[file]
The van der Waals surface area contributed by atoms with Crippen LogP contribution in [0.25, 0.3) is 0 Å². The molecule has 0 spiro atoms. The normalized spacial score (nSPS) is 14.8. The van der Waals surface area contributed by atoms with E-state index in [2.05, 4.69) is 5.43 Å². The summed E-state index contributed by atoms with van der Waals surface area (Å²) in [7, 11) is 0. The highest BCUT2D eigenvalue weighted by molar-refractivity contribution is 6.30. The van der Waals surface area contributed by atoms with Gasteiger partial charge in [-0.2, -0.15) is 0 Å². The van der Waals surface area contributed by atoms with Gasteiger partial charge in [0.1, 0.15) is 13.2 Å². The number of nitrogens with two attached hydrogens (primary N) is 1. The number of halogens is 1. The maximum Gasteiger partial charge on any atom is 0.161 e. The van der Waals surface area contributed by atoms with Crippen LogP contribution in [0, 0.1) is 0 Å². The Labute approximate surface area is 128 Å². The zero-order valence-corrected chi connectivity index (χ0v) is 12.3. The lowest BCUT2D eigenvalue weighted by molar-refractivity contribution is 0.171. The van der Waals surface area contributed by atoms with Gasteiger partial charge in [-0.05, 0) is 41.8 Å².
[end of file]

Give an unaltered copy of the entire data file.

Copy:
The van der Waals surface area contributed by atoms with Crippen LogP contribution in [0.25, 0.3) is 0 Å². The molecule has 0 spiro atoms. The normalized spacial score (nSPS) is 14.8. The van der Waals surface area contributed by atoms with E-state index in [2.05, 4.69) is 5.43 Å². The summed E-state index contributed by atoms with van der Waals surface area (Å²) in [7, 11) is 0. The highest BCUT2D eigenvalue weighted by molar-refractivity contribution is 6.30. The van der Waals surface area contributed by atoms with Gasteiger partial charge in [-0.2, -0.15) is 0 Å². The van der Waals surface area contributed by atoms with Gasteiger partial charge in [0.1, 0.15) is 13.2 Å². The number of nitrogens with two attached hydrogens (primary N) is 1. The number of halogens is 1. The maximum Gasteiger partial charge on any atom is 0.161 e. The van der Waals surface area contributed by atoms with Crippen LogP contribution in [0, 0.1) is 0 Å². The Labute approximate surface area is 128 Å². The zero-order valence-corrected chi connectivity index (χ0v) is 12.3. The lowest BCUT2D eigenvalue weighted by molar-refractivity contribution is 0.171. The van der Waals surface area contributed by atoms with Gasteiger partial charge in [-0.05, 0) is 41.8 Å².